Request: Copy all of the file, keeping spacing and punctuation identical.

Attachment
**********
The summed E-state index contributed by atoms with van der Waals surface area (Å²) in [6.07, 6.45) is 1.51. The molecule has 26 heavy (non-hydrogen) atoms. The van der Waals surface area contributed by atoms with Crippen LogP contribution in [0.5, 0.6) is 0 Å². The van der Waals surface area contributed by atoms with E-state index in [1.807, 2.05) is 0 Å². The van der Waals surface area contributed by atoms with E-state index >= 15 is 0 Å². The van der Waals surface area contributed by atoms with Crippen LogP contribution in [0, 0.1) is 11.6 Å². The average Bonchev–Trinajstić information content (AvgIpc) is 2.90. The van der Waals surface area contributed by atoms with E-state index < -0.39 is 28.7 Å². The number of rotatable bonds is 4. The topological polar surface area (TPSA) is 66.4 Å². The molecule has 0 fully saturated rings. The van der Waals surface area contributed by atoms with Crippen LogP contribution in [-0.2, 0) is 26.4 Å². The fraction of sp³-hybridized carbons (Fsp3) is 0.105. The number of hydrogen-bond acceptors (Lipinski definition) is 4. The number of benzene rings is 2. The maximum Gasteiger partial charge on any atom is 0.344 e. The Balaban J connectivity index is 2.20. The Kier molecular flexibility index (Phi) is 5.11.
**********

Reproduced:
The summed E-state index contributed by atoms with van der Waals surface area (Å²) in [6.07, 6.45) is 1.51. The molecule has 26 heavy (non-hydrogen) atoms. The van der Waals surface area contributed by atoms with Crippen LogP contribution in [0.5, 0.6) is 0 Å². The van der Waals surface area contributed by atoms with E-state index in [1.807, 2.05) is 0 Å². The van der Waals surface area contributed by atoms with E-state index >= 15 is 0 Å². The van der Waals surface area contributed by atoms with Crippen LogP contribution in [0, 0.1) is 11.6 Å². The average Bonchev–Trinajstić information content (AvgIpc) is 2.90. The van der Waals surface area contributed by atoms with E-state index < -0.39 is 28.7 Å². The number of rotatable bonds is 4. The topological polar surface area (TPSA) is 66.4 Å². The molecule has 0 fully saturated rings. The van der Waals surface area contributed by atoms with Crippen LogP contribution in [-0.2, 0) is 26.4 Å². The fraction of sp³-hybridized carbons (Fsp3) is 0.105. The number of hydrogen-bond acceptors (Lipinski definition) is 4. The number of benzene rings is 2. The maximum Gasteiger partial charge on any atom is 0.344 e. The Balaban J connectivity index is 2.20. The Kier molecular flexibility index (Phi) is 5.11.